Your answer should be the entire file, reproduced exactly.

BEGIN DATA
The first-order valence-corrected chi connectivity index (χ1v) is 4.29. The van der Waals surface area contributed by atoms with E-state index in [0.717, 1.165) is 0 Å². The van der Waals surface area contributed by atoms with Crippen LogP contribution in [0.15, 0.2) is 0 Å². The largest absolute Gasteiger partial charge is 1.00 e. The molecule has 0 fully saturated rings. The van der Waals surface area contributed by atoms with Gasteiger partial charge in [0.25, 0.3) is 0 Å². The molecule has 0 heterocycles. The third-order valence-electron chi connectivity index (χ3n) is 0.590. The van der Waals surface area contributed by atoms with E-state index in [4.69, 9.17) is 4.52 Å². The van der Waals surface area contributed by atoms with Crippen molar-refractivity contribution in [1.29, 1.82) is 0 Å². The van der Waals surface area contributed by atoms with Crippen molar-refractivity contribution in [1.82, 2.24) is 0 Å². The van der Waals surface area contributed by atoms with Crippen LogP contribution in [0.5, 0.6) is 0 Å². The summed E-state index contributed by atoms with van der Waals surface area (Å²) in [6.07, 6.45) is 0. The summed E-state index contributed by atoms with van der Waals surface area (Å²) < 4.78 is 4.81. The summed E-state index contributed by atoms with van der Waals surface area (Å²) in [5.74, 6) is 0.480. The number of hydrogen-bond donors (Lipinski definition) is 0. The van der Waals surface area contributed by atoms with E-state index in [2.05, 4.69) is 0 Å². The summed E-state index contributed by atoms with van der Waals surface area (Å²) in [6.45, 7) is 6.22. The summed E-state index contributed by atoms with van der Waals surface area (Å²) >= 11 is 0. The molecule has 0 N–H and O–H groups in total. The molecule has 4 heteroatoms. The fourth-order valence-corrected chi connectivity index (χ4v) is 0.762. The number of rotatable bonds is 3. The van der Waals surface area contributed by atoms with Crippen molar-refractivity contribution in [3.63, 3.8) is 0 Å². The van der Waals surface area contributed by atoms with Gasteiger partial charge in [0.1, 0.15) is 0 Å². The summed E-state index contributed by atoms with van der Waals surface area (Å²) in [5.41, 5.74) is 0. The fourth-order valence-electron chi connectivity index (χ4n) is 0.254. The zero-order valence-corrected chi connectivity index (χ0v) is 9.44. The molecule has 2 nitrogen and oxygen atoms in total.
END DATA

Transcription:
The first-order valence-corrected chi connectivity index (χ1v) is 4.29. The van der Waals surface area contributed by atoms with E-state index in [0.717, 1.165) is 0 Å². The van der Waals surface area contributed by atoms with Crippen LogP contribution in [0.15, 0.2) is 0 Å². The largest absolute Gasteiger partial charge is 1.00 e. The molecule has 0 fully saturated rings. The van der Waals surface area contributed by atoms with Gasteiger partial charge in [0.25, 0.3) is 0 Å². The molecule has 0 heterocycles. The third-order valence-electron chi connectivity index (χ3n) is 0.590. The van der Waals surface area contributed by atoms with E-state index in [4.69, 9.17) is 4.52 Å². The van der Waals surface area contributed by atoms with Crippen molar-refractivity contribution in [1.29, 1.82) is 0 Å². The van der Waals surface area contributed by atoms with Crippen molar-refractivity contribution in [1.82, 2.24) is 0 Å². The van der Waals surface area contributed by atoms with Crippen LogP contribution in [0.5, 0.6) is 0 Å². The summed E-state index contributed by atoms with van der Waals surface area (Å²) in [6.07, 6.45) is 0. The summed E-state index contributed by atoms with van der Waals surface area (Å²) < 4.78 is 4.81. The summed E-state index contributed by atoms with van der Waals surface area (Å²) in [5.74, 6) is 0.480. The number of hydrogen-bond donors (Lipinski definition) is 0. The van der Waals surface area contributed by atoms with E-state index in [2.05, 4.69) is 0 Å². The summed E-state index contributed by atoms with van der Waals surface area (Å²) in [6.45, 7) is 6.22. The summed E-state index contributed by atoms with van der Waals surface area (Å²) >= 11 is 0. The molecule has 0 N–H and O–H groups in total. The molecule has 4 heteroatoms. The fourth-order valence-corrected chi connectivity index (χ4v) is 0.762. The number of rotatable bonds is 3. The van der Waals surface area contributed by atoms with Crippen molar-refractivity contribution in [3.63, 3.8) is 0 Å². The van der Waals surface area contributed by atoms with Gasteiger partial charge in [0.1, 0.15) is 0 Å². The summed E-state index contributed by atoms with van der Waals surface area (Å²) in [5.41, 5.74) is 0. The fourth-order valence-electron chi connectivity index (χ4n) is 0.254. The zero-order valence-corrected chi connectivity index (χ0v) is 9.44. The molecule has 2 nitrogen and oxygen atoms in total.